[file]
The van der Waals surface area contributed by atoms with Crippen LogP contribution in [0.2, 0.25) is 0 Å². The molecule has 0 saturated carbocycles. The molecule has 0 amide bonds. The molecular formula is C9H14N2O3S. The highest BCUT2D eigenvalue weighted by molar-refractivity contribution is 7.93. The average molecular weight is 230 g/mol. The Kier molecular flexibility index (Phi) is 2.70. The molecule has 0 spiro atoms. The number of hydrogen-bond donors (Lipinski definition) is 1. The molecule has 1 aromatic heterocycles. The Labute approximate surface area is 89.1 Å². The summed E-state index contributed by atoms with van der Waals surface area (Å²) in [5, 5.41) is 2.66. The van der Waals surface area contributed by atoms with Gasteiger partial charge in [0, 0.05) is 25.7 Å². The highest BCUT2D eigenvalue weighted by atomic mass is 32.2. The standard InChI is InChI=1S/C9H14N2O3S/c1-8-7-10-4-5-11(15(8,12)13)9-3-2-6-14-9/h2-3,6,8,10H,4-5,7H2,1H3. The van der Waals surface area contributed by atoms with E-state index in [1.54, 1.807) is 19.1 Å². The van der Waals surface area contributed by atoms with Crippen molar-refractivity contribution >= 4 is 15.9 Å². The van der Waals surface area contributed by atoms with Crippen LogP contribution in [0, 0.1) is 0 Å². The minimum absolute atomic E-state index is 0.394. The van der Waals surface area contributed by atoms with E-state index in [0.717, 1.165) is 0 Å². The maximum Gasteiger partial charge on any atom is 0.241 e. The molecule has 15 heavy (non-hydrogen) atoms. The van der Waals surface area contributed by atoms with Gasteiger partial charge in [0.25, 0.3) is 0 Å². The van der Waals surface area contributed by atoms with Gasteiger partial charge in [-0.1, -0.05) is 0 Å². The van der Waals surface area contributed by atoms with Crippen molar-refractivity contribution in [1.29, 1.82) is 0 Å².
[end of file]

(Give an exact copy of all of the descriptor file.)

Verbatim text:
The van der Waals surface area contributed by atoms with Crippen LogP contribution in [0.2, 0.25) is 0 Å². The molecule has 0 saturated carbocycles. The molecule has 0 amide bonds. The molecular formula is C9H14N2O3S. The highest BCUT2D eigenvalue weighted by molar-refractivity contribution is 7.93. The average molecular weight is 230 g/mol. The Kier molecular flexibility index (Phi) is 2.70. The molecule has 0 spiro atoms. The number of hydrogen-bond donors (Lipinski definition) is 1. The molecule has 1 aromatic heterocycles. The Labute approximate surface area is 89.1 Å². The summed E-state index contributed by atoms with van der Waals surface area (Å²) in [5, 5.41) is 2.66. The van der Waals surface area contributed by atoms with Gasteiger partial charge in [0, 0.05) is 25.7 Å². The highest BCUT2D eigenvalue weighted by atomic mass is 32.2. The standard InChI is InChI=1S/C9H14N2O3S/c1-8-7-10-4-5-11(15(8,12)13)9-3-2-6-14-9/h2-3,6,8,10H,4-5,7H2,1H3. The van der Waals surface area contributed by atoms with E-state index in [1.54, 1.807) is 19.1 Å². The van der Waals surface area contributed by atoms with Crippen molar-refractivity contribution >= 4 is 15.9 Å². The van der Waals surface area contributed by atoms with Crippen LogP contribution in [0, 0.1) is 0 Å². The minimum absolute atomic E-state index is 0.394. The van der Waals surface area contributed by atoms with E-state index in [0.717, 1.165) is 0 Å². The maximum Gasteiger partial charge on any atom is 0.241 e. The molecule has 15 heavy (non-hydrogen) atoms. The van der Waals surface area contributed by atoms with Gasteiger partial charge in [0.25, 0.3) is 0 Å². The van der Waals surface area contributed by atoms with Gasteiger partial charge in [-0.1, -0.05) is 0 Å². The van der Waals surface area contributed by atoms with Crippen molar-refractivity contribution in [1.29, 1.82) is 0 Å².